# If (PQL)

Control the flows of logic by executing certain statements if the criteria expression is true, and other statements if it is false.

• Returned Output: Variant
• Library: PQL \ Semantic \ Logical
• Version: 2018.00.000
• Compatibility: Pyramid Query Language (PQL) data sources
• Click here to review the functional operators covering arithmetic, comparison, and logical operations.
• Logical operators used for composite logical and comparative expressions: && = 'AND';  || = 'OR'

#### Syntax

If( <Criteria> , <TRUE> , <FALSE> )

* Click on the function's arguments above for more details on the input values.

##### Comments
• The logical criteria expression is a condition that evaluates to true or false.
• If the logical expression is true, the true expression is evaluated and returned.
• If the logical expression is false, the false expression is evaluated and returned.
• The true or false expressions can evaluate to numeric values (including data points and tuples), or to list/ set definitions for producing a list of model elements from a hierarchy.
• If the expression results are list or set definitions, the final resolved element list must come from the same model hierarchy.
• The true and false expressions should return the same type of result: either numeric values (and data points) or sets. Mixing result types can lead to errors.
• For details on how to employ and use this function see the semantic calculation overview.
• Click here to review the functional operators covering arithmetic, comparison, and logical operations.
• Logical operators used for composite logical and comparative expressions: && = 'AND';  || = 'OR'
##### Different Function types
• This function is similar the MDX 'iif' function.
• The common library offers an identical function for non-model based date-time strings. See this function.
• The SWITCH function is also similar to 'if'.

#### Building Logical Expressions

Logical expressions are usually comparative expressions that evaluate to a 'true' or a 'false'. Comparison operators like ">", "<" and "=" are usually required to build such expressions. Multiple comparative expressions can be blended together using Logical operators like "&&" (AND) and "||" (OR) to build sophisticated expressions.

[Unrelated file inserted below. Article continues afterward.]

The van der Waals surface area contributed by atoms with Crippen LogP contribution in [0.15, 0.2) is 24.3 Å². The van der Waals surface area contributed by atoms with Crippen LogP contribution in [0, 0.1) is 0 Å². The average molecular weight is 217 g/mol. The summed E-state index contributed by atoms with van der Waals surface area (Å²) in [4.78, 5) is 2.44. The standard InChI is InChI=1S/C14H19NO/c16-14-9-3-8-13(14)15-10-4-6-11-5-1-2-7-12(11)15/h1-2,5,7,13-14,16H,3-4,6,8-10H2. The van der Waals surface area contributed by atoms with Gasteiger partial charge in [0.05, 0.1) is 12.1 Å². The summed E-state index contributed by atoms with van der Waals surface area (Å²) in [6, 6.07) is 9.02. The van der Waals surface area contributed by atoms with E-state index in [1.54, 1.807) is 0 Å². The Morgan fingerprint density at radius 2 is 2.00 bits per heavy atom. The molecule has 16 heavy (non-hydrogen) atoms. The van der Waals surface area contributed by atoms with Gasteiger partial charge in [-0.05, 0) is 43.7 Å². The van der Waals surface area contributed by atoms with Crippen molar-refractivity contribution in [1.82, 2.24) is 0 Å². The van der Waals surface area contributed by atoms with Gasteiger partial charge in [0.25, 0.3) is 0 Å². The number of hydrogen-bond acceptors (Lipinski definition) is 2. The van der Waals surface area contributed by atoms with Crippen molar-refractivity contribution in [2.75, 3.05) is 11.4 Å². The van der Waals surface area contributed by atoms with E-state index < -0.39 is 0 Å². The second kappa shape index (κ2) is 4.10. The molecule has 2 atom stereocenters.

#### Examples

This example evaluates the cost of blade products. If it's over 500,000, then the formula will return the value of Australian Sales plus 5. Otherwise, it will return the value of Canadian Sales:

If( ([Product].[Product].[Blade], [measures].[cost]) > 500000, ([Customer].[Country].[Australia], [measures].[sales]) + 5, ([Customer].[Country].[Canada], [measures].[sales]) )

This example evaluates 2 conditions: the cost of blade products and overall sales. If blade costs are less than or equal to 100,000 AND ("&&") sales are greater than 20,000, then the formula will return a list of the top 3 manufacturers based on August 2018 expenses. Otherwise, it will return a list of all manufacturers:

If( ([Product].[Product].[Blade], [measures].[cost]) <= 100000 && [measures].[sales] > 20000, TopCount({AllMembers([manufacturers].[manufacturer])},3,([measures].[data Expenses], [data].[dateKey].[aug 2018])), {AllMembers([manufacturers].[manufacturer])} )

This example evaluates 2 conditions: overall sales and overall quantity. If sales are greater than 20,000 OR ("||") quantity is equal to 500, then the formula will return Canadian sales. Otherwise, it will evaluate another nested "If" method.

The nested function will check if overall expenses are NOT EQUAL ("!=") to 1500. If that is true, it will return UK Sales. Otherwise, it will return 25000 as a flat value:

If( [measures].[sales] > 20000 || [measures].[quantity] = 500, ([Customer].[Country].[Canada], [measures].[sales]), If( [measures].[expenses] != 1500, ([Customer].[Country].[UK], [measures].[sales]), 25000 ) )